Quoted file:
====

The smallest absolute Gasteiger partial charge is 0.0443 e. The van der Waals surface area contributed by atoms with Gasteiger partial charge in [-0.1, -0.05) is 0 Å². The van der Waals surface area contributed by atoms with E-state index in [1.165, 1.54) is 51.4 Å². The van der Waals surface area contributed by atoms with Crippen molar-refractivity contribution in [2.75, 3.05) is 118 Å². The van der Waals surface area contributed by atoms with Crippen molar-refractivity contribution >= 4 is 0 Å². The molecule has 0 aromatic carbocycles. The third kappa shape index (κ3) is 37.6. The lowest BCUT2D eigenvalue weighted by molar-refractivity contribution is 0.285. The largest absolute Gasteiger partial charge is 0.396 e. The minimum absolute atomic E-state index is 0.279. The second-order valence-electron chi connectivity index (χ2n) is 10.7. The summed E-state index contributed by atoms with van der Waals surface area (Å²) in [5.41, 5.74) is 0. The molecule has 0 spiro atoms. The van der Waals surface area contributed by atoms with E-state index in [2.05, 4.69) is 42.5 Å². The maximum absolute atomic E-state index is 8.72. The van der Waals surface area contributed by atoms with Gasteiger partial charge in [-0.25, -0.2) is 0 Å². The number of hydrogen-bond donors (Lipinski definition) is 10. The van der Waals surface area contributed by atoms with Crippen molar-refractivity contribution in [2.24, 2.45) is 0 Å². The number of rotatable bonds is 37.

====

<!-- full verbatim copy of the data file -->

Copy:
The smallest absolute Gasteiger partial charge is 0.0443 e. The van der Waals surface area contributed by atoms with Gasteiger partial charge in [-0.1, -0.05) is 0 Å². The van der Waals surface area contributed by atoms with E-state index in [1.165, 1.54) is 51.4 Å². The van der Waals surface area contributed by atoms with Crippen molar-refractivity contribution in [2.75, 3.05) is 118 Å². The van der Waals surface area contributed by atoms with Crippen molar-refractivity contribution >= 4 is 0 Å². The molecule has 0 aromatic carbocycles. The third kappa shape index (κ3) is 37.6. The lowest BCUT2D eigenvalue weighted by molar-refractivity contribution is 0.285. The largest absolute Gasteiger partial charge is 0.396 e. The minimum absolute atomic E-state index is 0.279. The second-order valence-electron chi connectivity index (χ2n) is 10.7. The summed E-state index contributed by atoms with van der Waals surface area (Å²) in [5.41, 5.74) is 0. The molecule has 0 spiro atoms. The van der Waals surface area contributed by atoms with E-state index in [2.05, 4.69) is 42.5 Å². The maximum absolute atomic E-state index is 8.72. The van der Waals surface area contributed by atoms with Gasteiger partial charge in [-0.25, -0.2) is 0 Å². The number of hydrogen-bond donors (Lipinski definition) is 10. The van der Waals surface area contributed by atoms with Crippen molar-refractivity contribution in [2.24, 2.45) is 0 Å². The number of rotatable bonds is 37.